Gettysburg Question

Andy Cardinal

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#1
I've been reading Robert J. Wynstra's The Rashness of That Hour. My question is based on the following passage (pp. 201-202):

"Once they reached Heidlersburg [June 30], Ewell took the special precaution of dispatching Capt. Frank Bond's cavalry company -- which had finally rejoined the main column -- to scout the area around Gettysburg for any signs of the enemy activity. "We marched about eight miles, to within full sight of Gettysburg, without encountering opposition," Captain Bond recalled years later. He added that "there was nothing to be seen, but a quiet city with a heavy backing of mountains behind, and a large area of fertile fields in front and on the right." Before making his return, however, the captain posted some pickets about three miles north of Gettysburg under the command of Sgt. Hammond Dorsey.

"Bonds foresight paid off later that night when the cavalry patrol captured three enlisted men from a Pennsylvania battery just outside Gettysburg. "It seems they found themselves within a few miles of home for the first time in a year or more, and asked for leave to see their folks," Bond explained. Although their captain refused permission, the men slipped out of camp under cover of darkness and were apprehended up by Bond's Southern troopers. Bond turned in the Federal prisoners and "furnished the first information of the whereabouts of Meade army."

I don't recall having heard of this incident before. Can anyone shed some light on it?
 

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#3
This is the first I've heard this story.

I tried to track down a Pennsylvania battery that recruited in the area and was also present at the battle and couldn't find one. Battery A, 1st Pennsylvania Light Artillery was recruited in Franklin County but served in the Seventh Corps and Battery B, Pennsylvania Light Artillery (also recruited in Franklin County) served in the Army of the Cumberland. Maybe one of the regular batteries?

Ryan
 

John S. Carter

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#4
I've been reading Robert J. Wynstra's The Rashness of That Hour. My question is based on the following passage (pp. 201-202):

"Once they reached Heidlersburg [June 30], Ewell took the special precaution of dispatching Capt. Frank Bond's cavalry company -- which had finally rejoined the main column -- to scout the area around Gettysburg for any signs of the enemy activity. "We marched about eight miles, to within full sight of Gettysburg, without encountering opposition," Captain Bond recalled years later. He added that "there was nothing to be seen, but a quiet city with a heavy backing of mountains behind, and a large area of fertile fields in front and on the right." Before making his return, however, the captain posted some pickets about three miles north of Gettysburg under the command of Sgt. Hammond Dorsey.

"Bonds foresight paid off later that night when the cavalry patrol captured three enlisted men from a Pennsylvania battery just outside Gettysburg. "It seems they found themselves within a few miles of home for the first time in a year or more, and asked for leave to see their folks," Bond explained. Although their captain refused permission, the men slipped out of camp under cover of darkness and were apprehended up by Bond's Southern troopers. Bond turned in the Federal prisoners and "furnished the first information of the whereabouts of Meade army."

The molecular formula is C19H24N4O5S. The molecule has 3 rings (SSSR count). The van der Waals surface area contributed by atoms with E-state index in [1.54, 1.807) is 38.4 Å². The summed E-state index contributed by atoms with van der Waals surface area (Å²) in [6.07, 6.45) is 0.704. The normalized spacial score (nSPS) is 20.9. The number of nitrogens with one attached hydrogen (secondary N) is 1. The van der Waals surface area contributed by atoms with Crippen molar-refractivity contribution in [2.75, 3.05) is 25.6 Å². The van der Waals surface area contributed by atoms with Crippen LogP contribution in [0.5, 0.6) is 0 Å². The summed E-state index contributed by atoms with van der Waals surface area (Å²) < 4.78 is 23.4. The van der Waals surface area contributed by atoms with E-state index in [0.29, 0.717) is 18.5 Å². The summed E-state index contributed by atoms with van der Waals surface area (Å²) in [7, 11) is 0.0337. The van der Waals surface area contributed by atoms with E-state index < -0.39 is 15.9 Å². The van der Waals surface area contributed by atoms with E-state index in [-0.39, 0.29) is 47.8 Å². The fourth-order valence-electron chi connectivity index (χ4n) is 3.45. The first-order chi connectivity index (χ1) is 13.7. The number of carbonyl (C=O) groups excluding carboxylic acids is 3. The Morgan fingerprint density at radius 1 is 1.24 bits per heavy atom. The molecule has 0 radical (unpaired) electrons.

I don't recall having heard of this incident before. Can anyone shed some light on it?
May I suggest that you check the notes in the back of the book to see where he obtain his information on this.If he has no support for what he has written then prehaps you could contact his editor for verification.Question ; Who was Frank Bonds and with what division was his company attached to? Sounds like a mythical story told to impress people that he had a essential part to play in the war .Then why would the author tell such a tale? Change an event ,changes the truth,and thus alters the history,which could cause doubt as to the following events.I do hope someone can verify this event.
 
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ErnieMac

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#5
Captain Frank Bond commanded Company A, 1st Maryland Cavalry Battalion. The 1st Maryland was officially part of Fitzhugh Lee's Brigade, but seems to have been attached to Ewell during the advance to Gettysburg.
 

Andy Cardinal

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#6
May I suggest that you check the notes in the back of the book to see where he obtain his information on this.If he has no support for what he has written then prehaps you could contact his editor for verification.Question ; Who was Frank Bonds and with what division was his company attached to? Sounds like a mythical story told to impress people that he had a essential part to play in the war .Then why would the author tell such a tale? Change an event ,changes the truth,and thus alters the history,which could cause doubt as to the following events.I do hope someone can verify this event.
I did check the footnotes (normally my 1st step in a situation like this), but they were not much help as I'm not familiar with the sources cited for the incident.

The citation is an account written by Bond, "Company A, First Maryland Cavalry" published in Confederate Veteran in 1898 and also a memoir written by Bond.
 



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